"The issue with pain control is that some pain control methods carry risks of their own, and it's sometimes hard to know who will need more pain control until you're in the middle of the procedure. Unfortunately, there can also be problems with what insurance will cover, and this creates cost barriers to more effective pain control. That said, I've stopped colposcopies after starting because it was too painful or traumatic. You can ALWAYS stop, discuss a pain/anxiety control plan, and come back another day if needed," she said.
Finally, I wanted to know more about the future of pain management during gynecological procedures, and whether this was something being discussed in the medical world. "We are nowhere near where we need to be in terms of providing a range of pain control options for people undergoing gynecologic procedures, but I will say that these conversations are happening in the medical community more frequently than they used to," Dr. Horvath said. "Just like with so many other areas of medicine, there are racial, ethnic, age, and class disparities in who is offered certain pain control options. We have a long way to go in the process of reckoning with all the ways we perpetuate oppression in the medical care system."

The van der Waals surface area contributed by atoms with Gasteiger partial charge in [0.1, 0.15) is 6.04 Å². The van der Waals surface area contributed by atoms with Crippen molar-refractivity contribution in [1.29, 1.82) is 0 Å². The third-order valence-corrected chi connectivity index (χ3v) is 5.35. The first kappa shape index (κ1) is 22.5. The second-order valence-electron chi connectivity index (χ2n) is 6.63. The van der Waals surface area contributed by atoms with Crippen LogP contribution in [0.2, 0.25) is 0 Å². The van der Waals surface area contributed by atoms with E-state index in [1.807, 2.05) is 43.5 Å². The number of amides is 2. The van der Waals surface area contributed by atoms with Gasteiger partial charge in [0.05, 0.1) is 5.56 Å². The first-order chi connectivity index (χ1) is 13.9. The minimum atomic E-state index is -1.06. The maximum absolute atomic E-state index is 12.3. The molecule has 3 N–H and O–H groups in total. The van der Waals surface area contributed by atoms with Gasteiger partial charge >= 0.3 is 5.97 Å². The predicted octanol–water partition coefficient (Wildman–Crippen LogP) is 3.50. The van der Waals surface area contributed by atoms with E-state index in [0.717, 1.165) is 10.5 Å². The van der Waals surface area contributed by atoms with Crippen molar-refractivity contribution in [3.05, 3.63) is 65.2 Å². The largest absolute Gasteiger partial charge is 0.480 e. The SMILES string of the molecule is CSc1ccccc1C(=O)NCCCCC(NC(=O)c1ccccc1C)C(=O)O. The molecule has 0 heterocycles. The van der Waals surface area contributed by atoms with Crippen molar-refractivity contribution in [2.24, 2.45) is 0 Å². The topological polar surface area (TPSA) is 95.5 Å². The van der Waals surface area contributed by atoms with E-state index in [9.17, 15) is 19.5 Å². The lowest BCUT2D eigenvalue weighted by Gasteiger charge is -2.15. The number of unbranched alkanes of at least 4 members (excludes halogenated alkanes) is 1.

"It's always OK to ask your healthcare provider about pain control options," she said. "A good physician, midwife, or advanced practice clinician will listen to you and work with you to come up with a plan that addresses your needs. If you feel like they are dismissing your concerns, trust your gut and get a second opinion."
Advocating for yourself isn't always easy, but we have every right to ask questions, voice our concerns, and demand pain management. For more tips on self-advocacy, check out this source.